Documenting an ‘avoidable’ crisis
US panel fixes blame for financial crisis on Wall Street, regulators
by Darrell Delamaide
Thu 27 Jan 2011
It hasn’t been a great time for bipartisan commissions in the US, given the political polarisation in Washington. The deficit commission late last year failed to reach a consensus that would have required Congress to take action and President Obama’s passing reference to its recommendations in his State of the Union speech will probably be the last we hear of them.
Now the Financial Crisis Inquiry Commission is releasing its massive 576-page report this week with the endorsement of only the six Democratic members of the 10-member panel. According to press leaks, the report, based on 19 days of hearings with more than 700 witnesses, concludes that the financial crisis was avoidable.
“The crisis was the result of human action and inaction, not Mother Nature or computer models gone haywire,” press reports quote the commission as saying. “The captains of finance and the public stewards of our financial system ignored warnings and failed to question, understand, and manage evolving risks within a system essential to the well-being of the American public. Theirs was a big miss, not a stumble.”
Following what would appear to be a consensus in public opinion regarding the crisis, the report blames wildly imprudent mortgage lending, exotic instruments on Wall Street, malfeasance by credit rating agencies, and dereliction of duty by regulators, notably the Federal Reserve and the Securities and Exchange Commission.
The Republican members of the commission, after fancifully voting in December that the words “Wall Street” should be excluded from the report, are crafting dissenting reports. One Republican member, Peter Wallison, will issue a third report all his own, based on his obsession of many years about the evils of government-sponsored mortgage lenders Fannie Mae and Freddie Mac.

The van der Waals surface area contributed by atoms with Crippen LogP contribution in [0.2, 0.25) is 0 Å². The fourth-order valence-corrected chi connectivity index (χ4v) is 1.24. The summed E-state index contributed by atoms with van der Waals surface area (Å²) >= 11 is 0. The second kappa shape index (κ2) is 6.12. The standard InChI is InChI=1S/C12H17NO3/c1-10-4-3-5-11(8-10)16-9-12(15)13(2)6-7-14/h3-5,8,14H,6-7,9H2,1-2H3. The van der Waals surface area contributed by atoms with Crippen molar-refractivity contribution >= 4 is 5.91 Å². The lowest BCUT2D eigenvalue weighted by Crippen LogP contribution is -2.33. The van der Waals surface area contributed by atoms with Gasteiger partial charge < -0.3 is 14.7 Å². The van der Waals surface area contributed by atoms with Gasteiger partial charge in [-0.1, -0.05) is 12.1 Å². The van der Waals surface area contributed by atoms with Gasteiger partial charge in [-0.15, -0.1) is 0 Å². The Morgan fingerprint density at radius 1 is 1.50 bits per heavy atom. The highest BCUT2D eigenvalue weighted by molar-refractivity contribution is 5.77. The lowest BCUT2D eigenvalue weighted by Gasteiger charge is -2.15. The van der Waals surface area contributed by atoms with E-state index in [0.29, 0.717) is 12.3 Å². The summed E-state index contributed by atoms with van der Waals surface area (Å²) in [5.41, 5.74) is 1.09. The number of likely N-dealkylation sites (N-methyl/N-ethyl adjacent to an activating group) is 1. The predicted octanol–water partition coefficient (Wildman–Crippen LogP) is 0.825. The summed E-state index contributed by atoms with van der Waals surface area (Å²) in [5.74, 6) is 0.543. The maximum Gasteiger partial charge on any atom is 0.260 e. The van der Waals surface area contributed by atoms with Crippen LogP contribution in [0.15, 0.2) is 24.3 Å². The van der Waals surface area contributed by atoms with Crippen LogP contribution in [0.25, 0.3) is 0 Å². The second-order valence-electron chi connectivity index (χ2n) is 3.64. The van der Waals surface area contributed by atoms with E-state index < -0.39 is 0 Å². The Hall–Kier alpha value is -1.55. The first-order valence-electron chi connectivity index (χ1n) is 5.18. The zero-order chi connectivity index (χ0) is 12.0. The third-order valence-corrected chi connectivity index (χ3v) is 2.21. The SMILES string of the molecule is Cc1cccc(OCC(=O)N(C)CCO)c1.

None of the commission members has any political heft. The chairman, former California Treasurer Phil Angelides, reached his high-water mark in losing disastrously against former Governor Arnold Schwarzenegger when he ran for re-election in 2006. One of the Republican members, Douglas Holtz-Eakin, was chief economic adviser to John McCain during the 2008 presidential campaign – responsible for the issue which cost McCain his last shred of credibility as a candidate.
While its conclusions are hardly surprising, the very sweep of the FCIC’s documentation should have an impact. Backing up the overall message, the late release of transcripts from the 2005 meetings of the Federal Open Market Committee, the Fed panel that determines monetary policy, showed indeed that officials at the central bank were aware of a potential housing bubble, but grossly underestimated its potential impact.
The commission report specifically faults both former Fed chairman Alan Greenspan for negligence with regard to “the flow of toxic mortgages” and his successor, Ben Bernanke, for his failure to foresee the developing crisis.
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